(HNQ, 8/14/00)
1964        The US used an unmanned aerial vehicle (UAV) called the Firebee, a small jet-powered drone, for taking photographs over China. It was launched from another plane and released a parachute upon return for pickup by a helicopter. It was later used in the Vietnam war.
    (Econ, 12/8/07, TQ p.23)

1964        Government Food Stamps was made a permanent program.
    (SFEC, 1/5/97, zone 1 p.5)

1964        The Economic Opportunity Act opened the gates for Indian management of their own affairs.
    (SFEC, 2/13/00, BR p.5)

1964        The Urban Mass Transit Act of 1964 was passed and provided the 1st federal assistance to states and localities for mass transit.
    (SFC, 11/21/01, p.A25)

1964        The Post Office issued a 5-cent stamp in honor of naturalist John Muir.
    (SFC, 1/8/98, p.A19)

1964        Bourbon was declared by the US Congress to be the national spirit.
    (Hem., Dec. '95, p.82)

1964        The US Congress passed the Kuchel Act to stop the threat of homesteading on wetlands. It also restricted the amount of row crops that could be grown on leased farmlands within wetland refuges.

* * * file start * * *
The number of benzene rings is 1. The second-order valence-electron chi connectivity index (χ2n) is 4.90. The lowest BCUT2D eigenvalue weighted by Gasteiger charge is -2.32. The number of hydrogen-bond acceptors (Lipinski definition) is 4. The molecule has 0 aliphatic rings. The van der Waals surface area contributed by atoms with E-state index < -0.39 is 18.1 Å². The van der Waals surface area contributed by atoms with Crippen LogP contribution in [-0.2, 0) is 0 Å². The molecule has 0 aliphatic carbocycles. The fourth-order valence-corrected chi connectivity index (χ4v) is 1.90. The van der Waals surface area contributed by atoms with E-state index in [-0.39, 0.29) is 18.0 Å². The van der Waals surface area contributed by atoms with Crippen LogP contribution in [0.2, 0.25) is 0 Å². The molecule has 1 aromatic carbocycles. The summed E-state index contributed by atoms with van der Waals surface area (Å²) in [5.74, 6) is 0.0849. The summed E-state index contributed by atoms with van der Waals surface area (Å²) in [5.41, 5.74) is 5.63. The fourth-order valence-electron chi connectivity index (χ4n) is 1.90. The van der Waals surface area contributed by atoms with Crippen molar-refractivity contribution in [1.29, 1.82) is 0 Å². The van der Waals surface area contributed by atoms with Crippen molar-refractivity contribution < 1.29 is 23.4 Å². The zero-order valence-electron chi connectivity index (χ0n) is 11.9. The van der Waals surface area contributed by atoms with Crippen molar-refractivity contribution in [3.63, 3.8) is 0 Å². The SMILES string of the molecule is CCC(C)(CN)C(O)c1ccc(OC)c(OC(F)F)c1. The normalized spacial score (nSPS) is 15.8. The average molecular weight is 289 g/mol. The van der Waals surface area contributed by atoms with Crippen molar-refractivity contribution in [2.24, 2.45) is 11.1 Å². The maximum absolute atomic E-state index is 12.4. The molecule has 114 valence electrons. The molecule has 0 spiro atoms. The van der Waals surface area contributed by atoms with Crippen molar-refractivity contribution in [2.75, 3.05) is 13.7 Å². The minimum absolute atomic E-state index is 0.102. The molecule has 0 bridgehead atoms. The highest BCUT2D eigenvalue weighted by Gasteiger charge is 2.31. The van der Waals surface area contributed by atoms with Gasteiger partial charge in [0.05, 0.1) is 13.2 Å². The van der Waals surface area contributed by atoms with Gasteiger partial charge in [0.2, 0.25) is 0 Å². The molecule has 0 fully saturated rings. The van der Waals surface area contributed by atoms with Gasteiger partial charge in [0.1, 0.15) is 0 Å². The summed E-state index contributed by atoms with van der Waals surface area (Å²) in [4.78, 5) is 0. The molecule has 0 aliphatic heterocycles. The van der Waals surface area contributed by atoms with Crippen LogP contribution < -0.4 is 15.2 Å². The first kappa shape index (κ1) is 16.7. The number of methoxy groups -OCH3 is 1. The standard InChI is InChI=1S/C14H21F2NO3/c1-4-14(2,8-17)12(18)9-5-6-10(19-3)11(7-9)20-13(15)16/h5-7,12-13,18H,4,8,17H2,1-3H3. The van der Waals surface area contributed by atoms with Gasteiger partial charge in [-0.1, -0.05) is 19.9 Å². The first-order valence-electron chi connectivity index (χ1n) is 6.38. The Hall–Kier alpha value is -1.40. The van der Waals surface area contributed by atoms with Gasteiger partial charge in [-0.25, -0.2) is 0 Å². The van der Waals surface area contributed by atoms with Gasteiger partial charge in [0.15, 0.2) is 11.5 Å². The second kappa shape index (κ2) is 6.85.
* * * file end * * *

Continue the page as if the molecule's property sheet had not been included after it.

(SFEC,11/30/97, Z1 p.8)

1964        Senator Jennings Randolph (d.1998 at 96) of West Virginia helped create the Appalachian Regional Commission. The commission funneled millions of federal dollars into 13 Appalachian states for public works and economic development. It was supposed to expire in 1979.
    (SFC, 5/9/98, p.A21)

1964        The State Dept. established its Arts in Embassies Program (AIEP). Ambassadors were allowed to select specific works of art for their embassies. The only pre-requisite for the art was that the artist be a US citizen. In 1986 the Friends of Art and Preservation in Embassies (FAPE) was organized as a non-profit to assist the AIEP program in acquiring art.
    (WSJ, 8/27/98, p.A12)